Aug. 6, 2003 — Scientists in Italy say they have created the world’s first cloned horse, raising the possibility of a sequel to the next Seabiscuit or a carbon copy of Kentucky Derby champion Funny Cide.
The small, sturdy work horse is now 2 months old, weighs about 220 pounds (100 kilograms) and is in excellent health, said its creators. Their announcement beats a Texas A&M team awaiting the birth of its own horse clone.
The cloned Haflinger horse is named Prometea after Prometheus, the character in Greek mythology who stole fire from the gods and gave it to humans.
In a twist for the growing barnyard of cloned animals, the Haflinger mare that gave birth to the Promotea was also the source of her DNA, meaning she and her foal are, in a sense, identical twins. The researchers said their success challenged the view that a mother might not be able to bear her own clone due to immunological factors.
Now that horse-cloning has arrived, it could allow the replication of valuable horses or endangered breeds, said Cesare Galli, director of the Laboratory of Reproductive Technology in Cremona, Italy.
“The most obvious use is to give a sterile animal or animals that die or can’t breed because of some disease a chance to reproduce,” Galli said.
The cloning details are described in Thursday’s issue of the journal Nature.
Clone of a different color
Prometea was born just two weeks after the first member of the equine family — a mule — was cloned at the University of Idaho. Researchers there have since produced two more cloned mules, which are a hybrid of a donkey and a horse.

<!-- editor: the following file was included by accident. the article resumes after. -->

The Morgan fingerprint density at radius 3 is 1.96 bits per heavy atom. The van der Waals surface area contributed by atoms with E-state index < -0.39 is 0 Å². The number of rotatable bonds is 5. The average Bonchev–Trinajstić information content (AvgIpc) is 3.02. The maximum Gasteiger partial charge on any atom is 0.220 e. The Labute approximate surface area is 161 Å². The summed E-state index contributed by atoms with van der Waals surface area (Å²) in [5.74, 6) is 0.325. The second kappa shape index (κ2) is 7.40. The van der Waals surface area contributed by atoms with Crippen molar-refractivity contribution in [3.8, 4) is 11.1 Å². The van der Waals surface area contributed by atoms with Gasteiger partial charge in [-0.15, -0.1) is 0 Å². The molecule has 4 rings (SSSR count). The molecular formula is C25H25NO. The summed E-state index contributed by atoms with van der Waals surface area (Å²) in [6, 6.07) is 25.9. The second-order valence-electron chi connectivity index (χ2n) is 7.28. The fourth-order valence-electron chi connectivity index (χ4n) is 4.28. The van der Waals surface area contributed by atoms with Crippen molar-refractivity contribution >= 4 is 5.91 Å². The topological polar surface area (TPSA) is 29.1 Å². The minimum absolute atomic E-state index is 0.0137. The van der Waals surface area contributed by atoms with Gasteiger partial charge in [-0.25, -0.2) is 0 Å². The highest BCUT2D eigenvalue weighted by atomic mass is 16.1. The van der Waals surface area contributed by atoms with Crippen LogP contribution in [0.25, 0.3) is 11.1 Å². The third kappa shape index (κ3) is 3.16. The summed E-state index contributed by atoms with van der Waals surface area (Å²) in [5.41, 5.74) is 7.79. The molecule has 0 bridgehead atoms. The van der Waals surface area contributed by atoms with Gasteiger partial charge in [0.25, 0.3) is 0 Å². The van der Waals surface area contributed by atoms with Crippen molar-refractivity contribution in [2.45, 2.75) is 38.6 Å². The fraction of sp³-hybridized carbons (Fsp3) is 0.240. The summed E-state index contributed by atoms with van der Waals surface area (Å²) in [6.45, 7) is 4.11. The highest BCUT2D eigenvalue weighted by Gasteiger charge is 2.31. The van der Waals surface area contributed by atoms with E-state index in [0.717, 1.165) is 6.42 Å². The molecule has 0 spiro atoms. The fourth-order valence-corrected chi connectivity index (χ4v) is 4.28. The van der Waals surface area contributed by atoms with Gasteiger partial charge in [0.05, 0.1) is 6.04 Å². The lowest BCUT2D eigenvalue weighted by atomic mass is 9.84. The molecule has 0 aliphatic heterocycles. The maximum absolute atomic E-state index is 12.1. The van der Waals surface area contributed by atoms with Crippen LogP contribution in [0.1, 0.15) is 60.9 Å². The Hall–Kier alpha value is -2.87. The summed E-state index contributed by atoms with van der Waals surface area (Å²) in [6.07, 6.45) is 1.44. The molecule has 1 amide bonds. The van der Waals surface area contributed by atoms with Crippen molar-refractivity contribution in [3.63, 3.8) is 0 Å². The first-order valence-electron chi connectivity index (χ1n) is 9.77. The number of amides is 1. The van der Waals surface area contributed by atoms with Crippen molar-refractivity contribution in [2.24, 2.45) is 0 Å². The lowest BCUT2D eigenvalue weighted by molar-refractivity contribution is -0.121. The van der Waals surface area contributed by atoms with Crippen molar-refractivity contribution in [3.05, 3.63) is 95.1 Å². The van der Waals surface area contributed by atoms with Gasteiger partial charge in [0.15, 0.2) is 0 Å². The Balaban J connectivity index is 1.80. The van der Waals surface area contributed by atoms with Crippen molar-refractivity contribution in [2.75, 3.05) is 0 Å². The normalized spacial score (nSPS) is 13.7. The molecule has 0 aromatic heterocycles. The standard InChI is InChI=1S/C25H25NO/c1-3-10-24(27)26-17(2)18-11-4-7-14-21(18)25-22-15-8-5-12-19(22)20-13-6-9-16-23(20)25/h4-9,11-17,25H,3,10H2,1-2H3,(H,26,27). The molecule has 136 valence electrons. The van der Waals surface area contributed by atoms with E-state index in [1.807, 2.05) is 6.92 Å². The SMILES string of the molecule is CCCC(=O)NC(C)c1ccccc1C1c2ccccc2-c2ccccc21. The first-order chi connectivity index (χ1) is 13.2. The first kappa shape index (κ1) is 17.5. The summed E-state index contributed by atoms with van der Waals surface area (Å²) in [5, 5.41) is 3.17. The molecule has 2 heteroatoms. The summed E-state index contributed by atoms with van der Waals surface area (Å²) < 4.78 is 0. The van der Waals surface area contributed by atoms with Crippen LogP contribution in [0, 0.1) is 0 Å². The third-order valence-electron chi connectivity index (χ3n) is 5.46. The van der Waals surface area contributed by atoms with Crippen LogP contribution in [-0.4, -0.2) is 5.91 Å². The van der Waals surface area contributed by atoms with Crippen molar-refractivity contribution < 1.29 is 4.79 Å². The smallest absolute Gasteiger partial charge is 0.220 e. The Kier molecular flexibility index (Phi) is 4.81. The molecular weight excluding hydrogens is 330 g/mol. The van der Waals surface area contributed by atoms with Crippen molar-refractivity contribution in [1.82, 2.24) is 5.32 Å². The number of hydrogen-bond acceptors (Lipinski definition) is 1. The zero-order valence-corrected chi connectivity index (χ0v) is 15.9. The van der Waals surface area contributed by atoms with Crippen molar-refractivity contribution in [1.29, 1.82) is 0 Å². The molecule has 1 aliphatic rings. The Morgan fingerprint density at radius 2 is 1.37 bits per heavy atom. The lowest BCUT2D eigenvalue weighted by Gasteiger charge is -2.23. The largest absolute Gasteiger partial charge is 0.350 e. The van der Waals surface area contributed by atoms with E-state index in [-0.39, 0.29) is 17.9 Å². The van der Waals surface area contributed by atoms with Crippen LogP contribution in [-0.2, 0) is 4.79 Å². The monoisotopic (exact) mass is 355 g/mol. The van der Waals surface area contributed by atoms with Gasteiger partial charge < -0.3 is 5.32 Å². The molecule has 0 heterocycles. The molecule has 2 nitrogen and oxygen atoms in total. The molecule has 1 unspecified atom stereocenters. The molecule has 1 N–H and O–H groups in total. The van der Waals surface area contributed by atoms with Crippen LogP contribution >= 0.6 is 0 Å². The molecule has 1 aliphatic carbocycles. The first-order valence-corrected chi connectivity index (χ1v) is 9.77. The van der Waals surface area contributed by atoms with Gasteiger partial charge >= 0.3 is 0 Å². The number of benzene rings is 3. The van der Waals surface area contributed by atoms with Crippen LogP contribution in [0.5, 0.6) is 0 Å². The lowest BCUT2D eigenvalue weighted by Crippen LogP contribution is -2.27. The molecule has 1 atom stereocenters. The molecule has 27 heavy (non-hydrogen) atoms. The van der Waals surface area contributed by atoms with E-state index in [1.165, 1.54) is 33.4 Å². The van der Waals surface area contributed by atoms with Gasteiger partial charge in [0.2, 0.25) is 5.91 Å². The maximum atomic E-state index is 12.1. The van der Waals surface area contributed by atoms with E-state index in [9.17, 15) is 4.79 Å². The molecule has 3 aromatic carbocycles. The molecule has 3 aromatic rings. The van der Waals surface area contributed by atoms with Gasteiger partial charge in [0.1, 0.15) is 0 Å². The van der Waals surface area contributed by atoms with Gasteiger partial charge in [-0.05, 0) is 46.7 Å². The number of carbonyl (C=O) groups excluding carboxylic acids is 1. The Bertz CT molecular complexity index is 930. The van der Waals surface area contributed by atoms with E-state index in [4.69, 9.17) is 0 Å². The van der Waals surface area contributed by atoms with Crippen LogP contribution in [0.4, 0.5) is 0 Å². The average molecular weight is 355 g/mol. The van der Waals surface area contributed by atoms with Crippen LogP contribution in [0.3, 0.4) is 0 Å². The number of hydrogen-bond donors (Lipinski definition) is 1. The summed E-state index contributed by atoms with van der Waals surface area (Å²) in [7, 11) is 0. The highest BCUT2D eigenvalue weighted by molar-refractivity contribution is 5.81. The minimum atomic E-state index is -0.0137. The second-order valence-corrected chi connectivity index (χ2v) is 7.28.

Scientific differences in the two cloning projects are striking.
The mules were cloned from cells extracted from developing mule fetuses. But Prometea’s DNA came from her adult mother’s skin cells. Cloning adult DNA has proven more difficult than copying fetal DNA.
There were other differences. The Idaho team harvested fertile eggs, one at a time, from mares. They then removed the nucleus of each egg and inserted DNA from cells of a mule fetus. Those reconstructed eggs were surgically implanted into the wombs of female horses.
Galli’s team, however, harvested hundreds of eggs from mare carcasses at a slaughterhouse. They cultured the eggs, removed their DNA and replaced it with DNA taken from either adult male or female horse skin cells.
Out of a total of 841 reconstructed embryos, only 22 developed to advanced embryos within about a week. Seventeen of those were introduced into nine mares, resulting in four pregnancies, but only one, Prometea, developed to full term.
It was delivered naturally and unassisted on May 28.
To date, horses, mules, sheep, cows, pigs, cats and rodents have been cloned. No primates have been cloned. Their cases have raised questions about clones’ health.
Dolly the sheep, the first cloned mammal, was euthanized this year after she contracted a common livestock disease and her cells showed signs of premature aging.
For racing or show?
Gordon Woods, who led the University of Idaho mule-cloning team, said the successes in cloning equines could open the door to cloning racing champions, or horses with other sought-after traits.
For example, Funny Cide, the winner of both this year’s Kentucky Derby and Preakness races, is a gelding, or a castrated male.
Geldings were widely thought to be uncompetitive. Funny Cide otherwise would’ve been a lucrative stud horse. Cloning him would keep his champion genes in play.
“If one could clone Funny Cide, the clone of him could be the stud. He could pass on the genetics,” Woods said.
But Texas A&M research veterinarian Katrin Hinrichs, leader of the rival horse cloning group, said clones would be rejected by the Jockey Club, which registers thoroughbred horses.
Hinrichs is awaiting the birth of a cloned American quarter horse — a copy of Hinrichs’ 9-year-old daughter’s show horse — in mid-November. She believes cloning’s most obvious use in the horse industry would be cloning such show horses.
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